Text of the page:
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DAN'S PAPERS, December 19, 2008 Page 26


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out from under you. If you object to relocating, the agent might go about this covertly. Watch for these telltale signs: 1. You’re admonished to keep the house clean at all times. Your normally easy going real estate partner is constantly Windexing, vacuuming and straightening up. He is making the house a show place because it is, in fact, being shown. 2. Personal effects like family photos, diaries, and intimate apparel disappear in the morning, only to reappear in the evening. 3. Every weekend you’re provided with free matinee tickets or brunch coupons that must be used between 12 and 2. Yes, open houses have been scheduled. If you want to be sure, check the ground near your property line. Deep symmetrical holes, about 2 1/2 feet apart, are clear indicators of signage. Eventually, the disorder progresses until the agent takes on yet another persona: she will become her own customer. After all, if she sells the house she lives in, she has to become a buyer and find another one. This means you will be dragged around from house to house (that you don’t want), and constantly be updated, via email and phone, about new listings or price reductions (that you don’t care about). Selling their own houses and looking to buy another is actually a brilliant self-preservation strategy for agents craving activity — it makes them involved in every step of the process and they earn a double commission! But if you live with an agent doing this and you don’t want to move, this would be the time to seek professional help so things don’t get ugly at a closing table.

Other behaviors to watch for include the following: Nightmares: If the agent wakes up sweating, nervously muttering, “No MLS! No MLS!” calm him by reciting the addresses of his exclusives. Manic behavior: While driving to a movie, the agent slows the car at every other house, compulsively reciting town data in a robotic tone. “That sold for 1.5 in ’07, now they want 1.4. They haven’t adjusted to the market… That house has had three price reductions since June but they don’t have to sell. If it were my exclusive I’d take it off the market until the spring.” Humor agents in these situations. Pretending you’re a customer will help their mood. Ask questions like, “Do they have a current C/O? Is it one or two zone heating?” Knowing the answers is a real boost to an agent’s ego, and if he doesn’t have the facts, finding them will give him something constructive to do. But for god’s sake don’t make an offer unless you’re serious. That could put him over the edge. On the popcorn line, be aware of the agent becoming preoccupied with a discount coupon. “This says 10% off any size popcorn, but the percentage shouldn’t be the same for all price points. A 35 cent savings on $3.50 isn’t incentive enough for me to make that commitment.” If the agent doesn’t succeed in this negotiation, he may turn his sights to you. “I know originally we were planning to split this 50/50, but I was the one who actually got the popcorn. So you pay the first 10% and we’ll split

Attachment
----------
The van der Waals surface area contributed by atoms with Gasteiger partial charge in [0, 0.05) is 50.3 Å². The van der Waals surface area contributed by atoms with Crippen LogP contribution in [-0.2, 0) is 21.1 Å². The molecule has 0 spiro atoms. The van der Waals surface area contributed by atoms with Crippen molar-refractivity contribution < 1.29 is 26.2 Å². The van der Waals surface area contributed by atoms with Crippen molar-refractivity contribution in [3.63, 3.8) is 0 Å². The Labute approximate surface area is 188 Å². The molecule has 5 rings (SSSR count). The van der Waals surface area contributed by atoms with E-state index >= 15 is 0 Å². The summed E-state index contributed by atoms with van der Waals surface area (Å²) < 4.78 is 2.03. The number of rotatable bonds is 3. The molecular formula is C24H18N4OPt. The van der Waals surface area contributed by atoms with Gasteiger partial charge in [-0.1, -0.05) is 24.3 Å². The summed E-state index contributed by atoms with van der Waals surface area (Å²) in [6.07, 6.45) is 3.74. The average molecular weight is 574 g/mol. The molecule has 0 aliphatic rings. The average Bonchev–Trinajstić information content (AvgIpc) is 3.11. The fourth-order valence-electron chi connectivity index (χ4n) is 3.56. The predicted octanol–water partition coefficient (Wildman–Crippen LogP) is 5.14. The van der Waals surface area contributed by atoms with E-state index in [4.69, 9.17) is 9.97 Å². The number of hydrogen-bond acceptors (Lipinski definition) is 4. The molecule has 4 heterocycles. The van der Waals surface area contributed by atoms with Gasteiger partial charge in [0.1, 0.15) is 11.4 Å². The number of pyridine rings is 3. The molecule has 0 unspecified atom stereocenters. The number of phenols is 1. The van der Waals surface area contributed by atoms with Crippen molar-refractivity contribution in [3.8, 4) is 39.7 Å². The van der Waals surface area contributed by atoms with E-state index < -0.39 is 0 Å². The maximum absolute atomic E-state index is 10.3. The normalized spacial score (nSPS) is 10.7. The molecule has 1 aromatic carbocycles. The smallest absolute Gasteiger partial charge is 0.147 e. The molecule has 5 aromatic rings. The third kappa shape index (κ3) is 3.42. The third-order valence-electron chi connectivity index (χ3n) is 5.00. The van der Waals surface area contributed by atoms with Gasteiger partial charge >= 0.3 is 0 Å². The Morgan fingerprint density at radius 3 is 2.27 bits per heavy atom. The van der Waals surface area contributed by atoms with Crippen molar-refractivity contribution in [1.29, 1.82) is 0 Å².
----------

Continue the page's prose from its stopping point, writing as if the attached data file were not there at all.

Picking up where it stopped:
the remainder.” Best to just go along in this case. Sitting in the theatre, you may notice the agent isn’t laughing at the funny parts. Instead, every time a scene shows a house, he or she leans over and says “Out here that would sell for 2.3 in a good market; now, maybe 1.8, maybe.” Pricing fictitious properties indicates a possible break with reality that does call for professional help. Short of therapy and reassurance, here are a few gift ideas to help real estate agents get through these tough times. An e-Bay account. Great opportunity for an agent to get that selling fix. Just be aware if personal items go missing. Films: Glengarry Glen Ross, The Money Pit, Pacific Heights, The Apartment. Hold off on The War of the Roses until absolutely necessary. Monopoly sets. If you play against an agent, by all means let him convince you to mortgage everything to buy Park Place, but give him a fight. Sell all the yellow properties to him well below market value, only to buy them back later at an inflated price. Buy hotels for each of your monopolies, even if it puts you in a tight financial position. Then, when you go bankrupt, humor the agent who says that you over-invested in home improvements that you won’t be able to recoup. These Monopoly strategies could provide emotional rescue for a real estate agent. But there’s really only one that you must remember when playing the game: Whatever else you do or don’t do, for god’s sake, let him win.

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Dan's Papers 2008 Holiday Issue  

Dan's Papers, the 51-year-old bible of the Hamptons, is owned by Manhattan Media, a multi-media publishing company based in New York City,...

Dan's Papers 2008 Holiday Issue  

Dan's Papers, the 51-year-old bible of the Hamptons, is owned by Manhattan Media, a multi-media publishing company based in New York City,...